Narrator did a great job but the book was all over the place, couldn't understand 20% of it, need a dictionary as the author uses uncommon words.

    0 of 0 people found this review helpful
  •  
    Jeny Smith 03-28-16
    Jeny Smith 03-28-16
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    3
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    "wiser words were never spoken"

    though this book is not for everyone due to the philosophical language and heady way of Storytelling, drawing comparisons to motorcycle mechanics allows a complex story to be easily digested by anyone. this book completely describes today's corporate job rat race, where that model came from, and a potential path away from it. I loved this book and recommend it to anyone who has a hard time describing exactly what their job function is.

    0 of 0 people found this review helpful
  •  
    Heribert Eisinger 11-23-15
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    8
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    Performance
    Story
    "bleak ramblings of a mechanic"
    This book wasn’t for you, but who do you think might enjoy it more?

    someone who likes to know in minute details of what screw another mechanic turned 20 years ago and if this mechanic succeeded in repairing a motorcycle or a porsche


    What do you think your next listen will be?

    don't know


    Would you be willing to try another one of Max Bloomquist’s performances?

    no


    You didn’t love this book... but did it have any redeeming qualities?

    about 1/2h of layman's philosophy like you would get from a drunk person in a workingman's pup.


    Any additional comments?

    no

    0 of 0 people found this review helpful
  •  
    Kimberly 05-15-15
    Kimberly 05-15-15 Member Since 2006
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    "Best book I've read this year"

    A must for anyone who works for a living. A great thought book about what success means.

    Listen again and again to get even more from this gem.











    0 of 0 people found this review helpful
  •  
    Stephen Smolinski MARQUETTE, MI, US 03-21-15
    Stephen Smolinski MARQUETTE, MI, US 03-21-15 Member Since 2015
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    "Excellent Book. Necessary for today's world."

    A book everyone should read by a great author and mechanic. Wish he would take the time to narrate this title himself as it would improve this program exponentially. Having heard M. Crawford speak several times, this recording could use his voice.

    0 of 0 people found this review helpful
  •  
    B.C. Dady Missoula, MT USA 03-21-15
    B.C. Dady Missoula, MT USA 03-21-15 Member Since 2014
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    "Inspiring"

    This books teaches a valuable perspective in a personal way. I expect these lessons and concepts to stick with me.

    0 of 0 people found this review helpful
  •  
    Shannon Glendale, AZ, United States 06-17-13
    Shannon Glendale, AZ, United States 06-17-13 Member Since 2016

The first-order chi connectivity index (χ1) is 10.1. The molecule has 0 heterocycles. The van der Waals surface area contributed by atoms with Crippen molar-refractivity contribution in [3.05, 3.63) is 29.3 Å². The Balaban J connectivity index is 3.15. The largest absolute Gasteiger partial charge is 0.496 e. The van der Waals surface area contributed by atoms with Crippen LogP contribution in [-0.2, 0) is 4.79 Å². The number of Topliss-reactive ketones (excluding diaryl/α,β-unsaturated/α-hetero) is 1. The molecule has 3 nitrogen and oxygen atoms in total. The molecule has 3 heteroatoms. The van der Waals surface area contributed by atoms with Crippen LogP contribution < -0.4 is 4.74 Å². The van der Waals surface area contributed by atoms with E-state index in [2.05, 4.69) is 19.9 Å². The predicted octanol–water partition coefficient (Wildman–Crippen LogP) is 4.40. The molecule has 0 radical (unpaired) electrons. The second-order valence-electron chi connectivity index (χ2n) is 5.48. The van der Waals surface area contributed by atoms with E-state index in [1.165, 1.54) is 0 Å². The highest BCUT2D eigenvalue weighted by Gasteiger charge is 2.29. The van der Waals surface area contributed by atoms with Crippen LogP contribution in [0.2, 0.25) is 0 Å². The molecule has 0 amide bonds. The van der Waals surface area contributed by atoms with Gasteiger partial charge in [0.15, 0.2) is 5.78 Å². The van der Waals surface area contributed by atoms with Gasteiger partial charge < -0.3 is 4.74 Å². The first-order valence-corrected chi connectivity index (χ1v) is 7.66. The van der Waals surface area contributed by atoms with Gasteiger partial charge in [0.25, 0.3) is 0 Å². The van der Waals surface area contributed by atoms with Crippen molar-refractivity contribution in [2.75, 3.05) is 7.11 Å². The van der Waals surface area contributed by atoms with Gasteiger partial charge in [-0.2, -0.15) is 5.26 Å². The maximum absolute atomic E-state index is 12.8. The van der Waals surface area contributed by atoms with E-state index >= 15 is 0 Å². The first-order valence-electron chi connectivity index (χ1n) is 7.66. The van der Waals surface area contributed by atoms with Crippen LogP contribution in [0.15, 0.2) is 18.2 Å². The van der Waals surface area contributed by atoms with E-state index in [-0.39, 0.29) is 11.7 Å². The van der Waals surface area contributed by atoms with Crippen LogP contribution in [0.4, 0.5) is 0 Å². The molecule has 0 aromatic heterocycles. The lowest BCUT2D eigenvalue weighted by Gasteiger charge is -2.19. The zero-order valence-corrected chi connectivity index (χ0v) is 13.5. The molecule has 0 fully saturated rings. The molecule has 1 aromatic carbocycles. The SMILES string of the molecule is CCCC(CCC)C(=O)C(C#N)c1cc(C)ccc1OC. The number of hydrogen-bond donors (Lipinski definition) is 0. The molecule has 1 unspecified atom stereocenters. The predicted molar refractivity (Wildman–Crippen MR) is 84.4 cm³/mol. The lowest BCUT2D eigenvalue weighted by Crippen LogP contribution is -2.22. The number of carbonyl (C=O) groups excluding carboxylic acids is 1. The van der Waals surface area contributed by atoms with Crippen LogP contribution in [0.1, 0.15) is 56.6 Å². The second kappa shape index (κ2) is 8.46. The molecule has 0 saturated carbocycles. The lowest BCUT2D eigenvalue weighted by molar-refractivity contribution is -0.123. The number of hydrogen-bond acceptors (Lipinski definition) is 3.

I love audible books. I can paint, run errands and clean my house while listening to a book. The best.

    HELPFUL VOTES
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    "Too much car talk not enough soulcraft"
    This book wasn’t for you, but who do you think might enjoy it more?

    Maybe people who really enjoy cars and engines. The car lingo just lost me a lot of the time.


    What could Matthew B. Crawford have done to make this a more enjoyable book for you?

    Maybe not so technical, but that is his passion so I can appreciate that. It was like he was speaking another language. Car language and vocabulary words I wasn't sure about. I thought I had a well rounded vocabulary but apparently not.


    Would you be willing to try another one of Max Bloomquist’s performances?

    I'm not sure. He seemed kind of dry but that may be the writing.


    What reaction did this book spark in you? Anger, sadness, disappointment?

    Disappointment and frustration. I wanted to like it, but I just couldn't .


    Any additional comments?

    I think if you like cars and tinkering with mechanical stuff you may like it, but his descriptions seemed kind of high brow and unaccessible.

    0 of 0 people found this review helpful
  •  
    Bart Cedar City Utah 05-07-13
    Bart Cedar City Utah 05-07-13 Member Since 2015

    clean movie fan

    HELPFUL VOTES
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    "Don't waste your time"

    I was pretty excited about this title but was very disappointed with the book. Was a lot of words that didn't seem to flow, and never really seemed to get anywhere. I was hoping it would be good for my kids to listen to to learn to value of learning both a trade and get a education, but could hardly listen to it myself so never gave it to the kiddos.

    0 of 0 people found this review helpful
  •  
    Jimi H. 05-28-12
    Jimi H. 05-28-12

    Go Gophers

    ratings
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    31
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    "Great Book"
    What did you love best about Shop Class as Soulcraft?

    It was very insightful & in parts, very funny. As a Master Electrician, I could never articulate why I love working with my hands and with my head, but this book put it all together for me.


    0 of 1 people found this review helpful